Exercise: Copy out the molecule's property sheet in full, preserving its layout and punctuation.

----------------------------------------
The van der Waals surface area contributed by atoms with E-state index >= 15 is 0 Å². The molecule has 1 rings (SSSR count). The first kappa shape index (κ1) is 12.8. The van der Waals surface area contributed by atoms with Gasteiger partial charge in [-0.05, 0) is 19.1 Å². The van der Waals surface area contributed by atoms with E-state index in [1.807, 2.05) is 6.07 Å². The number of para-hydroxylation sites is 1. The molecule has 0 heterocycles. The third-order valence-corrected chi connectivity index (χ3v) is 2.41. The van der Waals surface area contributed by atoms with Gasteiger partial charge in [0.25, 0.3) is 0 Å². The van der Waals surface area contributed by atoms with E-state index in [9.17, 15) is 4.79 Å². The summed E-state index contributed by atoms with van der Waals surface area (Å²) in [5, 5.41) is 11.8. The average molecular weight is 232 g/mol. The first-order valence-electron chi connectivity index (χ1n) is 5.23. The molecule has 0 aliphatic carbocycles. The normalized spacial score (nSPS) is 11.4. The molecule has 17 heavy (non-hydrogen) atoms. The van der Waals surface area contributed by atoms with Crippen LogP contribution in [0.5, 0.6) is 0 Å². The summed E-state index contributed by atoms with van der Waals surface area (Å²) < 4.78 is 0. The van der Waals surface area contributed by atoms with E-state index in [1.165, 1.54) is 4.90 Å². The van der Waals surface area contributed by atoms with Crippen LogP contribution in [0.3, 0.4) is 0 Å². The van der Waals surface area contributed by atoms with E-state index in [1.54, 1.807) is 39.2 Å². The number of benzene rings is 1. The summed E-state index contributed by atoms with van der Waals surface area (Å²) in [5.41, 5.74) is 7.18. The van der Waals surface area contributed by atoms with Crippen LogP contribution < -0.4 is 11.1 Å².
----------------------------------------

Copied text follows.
The van der Waals surface area contributed by atoms with E-state index >= 15 is 0 Å². The molecule has 1 rings (SSSR count). The first kappa shape index (κ1) is 12.8. The van der Waals surface area contributed by atoms with Gasteiger partial charge in [-0.05, 0) is 19.1 Å². The van der Waals surface area contributed by atoms with E-state index in [1.807, 2.05) is 6.07 Å². The number of para-hydroxylation sites is 1. The molecule has 0 heterocycles. The third-order valence-corrected chi connectivity index (χ3v) is 2.41. The van der Waals surface area contributed by atoms with Gasteiger partial charge in [0.25, 0.3) is 0 Å². The van der Waals surface area contributed by atoms with E-state index in [9.17, 15) is 4.79 Å². The summed E-state index contributed by atoms with van der Waals surface area (Å²) in [5, 5.41) is 11.8. The average molecular weight is 232 g/mol. The first-order valence-electron chi connectivity index (χ1n) is 5.23. The molecule has 0 aliphatic carbocycles. The normalized spacial score (nSPS) is 11.4. The molecule has 17 heavy (non-hydrogen) atoms. The van der Waals surface area contributed by atoms with Crippen LogP contribution in [0.5, 0.6) is 0 Å². The summed E-state index contributed by atoms with van der Waals surface area (Å²) < 4.78 is 0. The van der Waals surface area contributed by atoms with E-state index in [1.165, 1.54) is 4.90 Å². The van der Waals surface area contributed by atoms with Crippen LogP contribution in [0.3, 0.4) is 0 Å². The van der Waals surface area contributed by atoms with E-state index in [1.54, 1.807) is 39.2 Å². The number of benzene rings is 1. The summed E-state index contributed by atoms with van der Waals surface area (Å²) in [5.41, 5.74) is 7.18. The van der Waals surface area contributed by atoms with Crippen LogP contribution < -0.4 is 11.1 Å².